Iraqi Special Forces patrol the streets of Kirkuk in a 'presence patrol' the day after Kurdish forces left [Adam McCaw/AMYKmedia]

A formidable Iranian proxy

The Shia militia group has grown into a formidable fighting force in Iraq. Funded and operated as an Iranian proxy, the PMF's strong presence in recent battles has reaffirmed Iran's commitment both to fighting the Kurdish KRG and gaining influence in the Iraqi government. 

"Iran's role in the offensive further strengthens its influence within Iraq, sidelines the US, and will increase Arab Shiite popular support for Iranian-backed candidates in Iraq's upcoming elections, currently scheduled for April 2018," reports The Institute for the Study of War.

General Musen-Jahafar shakes his head. "The PMF is not Iraqi, they're Iranian. We are more Iraqi then the Hash'd - and we are Kurdish!"

Blog: Facing off at Kirkuk - caught between Iraq's army and the Peshmerga

Iran's growing leverage in Baghdad has been increasing in spite of US efforts to re-stabilise the country after the Islamic State group took control of much of the tribal lands three years ago. The Kurdish general says the Iranian proxy groups "have American weapons, American tanks".

He feels his Peshmerga forces are getting the short end of the stick, despite its long-term relationship with the US and its alignment with Washington's interests in the region.

As the day continued, there was one question on everyone's mind. Where was America?

During the failed negotiations between Baghdad and the KRG, the US threated to use its air force against the first aggressor to break the deadlock south of the city.

"We are tied," the general said, putting both of his hands behind his back. "The Hash'd kill us, and USA say we can't fight or they attack us. We are stuck."

A Kurdish Peshmerga soldier readies his M-40 recoilless rifle, as a standoff between them and the Hash’d al-Shaabi working with Iraqi forces becomes tense, south of Kirkuk [Adam McCaw/AMYKmedia]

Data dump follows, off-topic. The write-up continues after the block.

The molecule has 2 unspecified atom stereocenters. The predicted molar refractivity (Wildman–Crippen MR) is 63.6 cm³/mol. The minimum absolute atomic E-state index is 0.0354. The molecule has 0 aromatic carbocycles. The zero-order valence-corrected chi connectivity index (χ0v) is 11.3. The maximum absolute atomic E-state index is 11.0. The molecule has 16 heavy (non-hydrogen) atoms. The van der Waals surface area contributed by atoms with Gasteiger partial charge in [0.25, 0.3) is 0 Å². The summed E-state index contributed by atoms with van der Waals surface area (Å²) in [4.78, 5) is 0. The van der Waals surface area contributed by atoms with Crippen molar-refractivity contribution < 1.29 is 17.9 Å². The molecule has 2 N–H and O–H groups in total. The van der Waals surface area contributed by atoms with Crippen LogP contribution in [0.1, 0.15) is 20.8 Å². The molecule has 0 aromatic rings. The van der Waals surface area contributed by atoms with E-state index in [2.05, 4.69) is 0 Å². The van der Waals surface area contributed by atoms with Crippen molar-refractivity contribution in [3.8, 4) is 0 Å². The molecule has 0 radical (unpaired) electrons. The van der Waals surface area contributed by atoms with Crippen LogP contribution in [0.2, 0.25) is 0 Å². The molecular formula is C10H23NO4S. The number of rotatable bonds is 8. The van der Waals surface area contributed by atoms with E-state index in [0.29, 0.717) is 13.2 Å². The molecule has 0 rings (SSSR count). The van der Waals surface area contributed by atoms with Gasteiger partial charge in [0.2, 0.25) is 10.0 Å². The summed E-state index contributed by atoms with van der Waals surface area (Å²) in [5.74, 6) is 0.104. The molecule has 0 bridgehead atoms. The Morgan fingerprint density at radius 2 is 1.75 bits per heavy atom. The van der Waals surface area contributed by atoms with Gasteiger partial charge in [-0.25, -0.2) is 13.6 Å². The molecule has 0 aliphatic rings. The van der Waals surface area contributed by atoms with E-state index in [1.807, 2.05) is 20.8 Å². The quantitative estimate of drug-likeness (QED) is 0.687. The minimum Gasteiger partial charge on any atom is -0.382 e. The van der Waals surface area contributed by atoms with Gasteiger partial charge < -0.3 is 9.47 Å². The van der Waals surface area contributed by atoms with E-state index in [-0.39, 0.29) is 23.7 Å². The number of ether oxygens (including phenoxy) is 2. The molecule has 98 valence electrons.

Where is America?

"What happened to the US military? They don't stand for their word. Why do they not help us? In 2003, 2010, Kurds help America's plan. We fought Daesh [IS], we fought al-Qaeda after September 11, and we fought Saddam in the 90s. They ask [the Kurds] for support - but don't support us when we need them most."

The general speaks while he looks out over the streams of civilians still pouring out of the city. He shakes his head again. "Twenty-five of my family were killed fighting for American plans, since 1988,” he adds.

A statement from the US embassy in Baghdad downplayed the scale of the clashes and reaffirmed Iraq's sovereignty in the city: "We support the peaceful reassertion of federal authority, consistent with the Iraqi constitution, in all disputed areas." 

Two days after the Iraqi forces took Kirkuk, civilians have started to return. Cars with Iraqi flags drive, honking, down main roads, as celebratory gunfire is heard throughout the city.

In a statement released on Wednesday, the General Command of the Peshmerga Forces called the attack on Kirkuk "a clear declaration of war against the people of Kurdistan", and, "the Peshmerga will bravely defend their people". To those who re-took the city, they say: "They will pay a heavy price for their crimes."

But as business-as-usual has appeared to return to the city, the future of the Iraqi-Kurdish conflict remains unknown.

Adam McCaw and Joachim "Yomi" Kleinmann are a photography and print journalism team covering areas of conflict.

Adam spent several years in the US Army Special Forces and has a working knowledge of deep infrastructure in the Middle East. Yomi has a background as an EMT, giving the team unparalleled experience in hostile environments.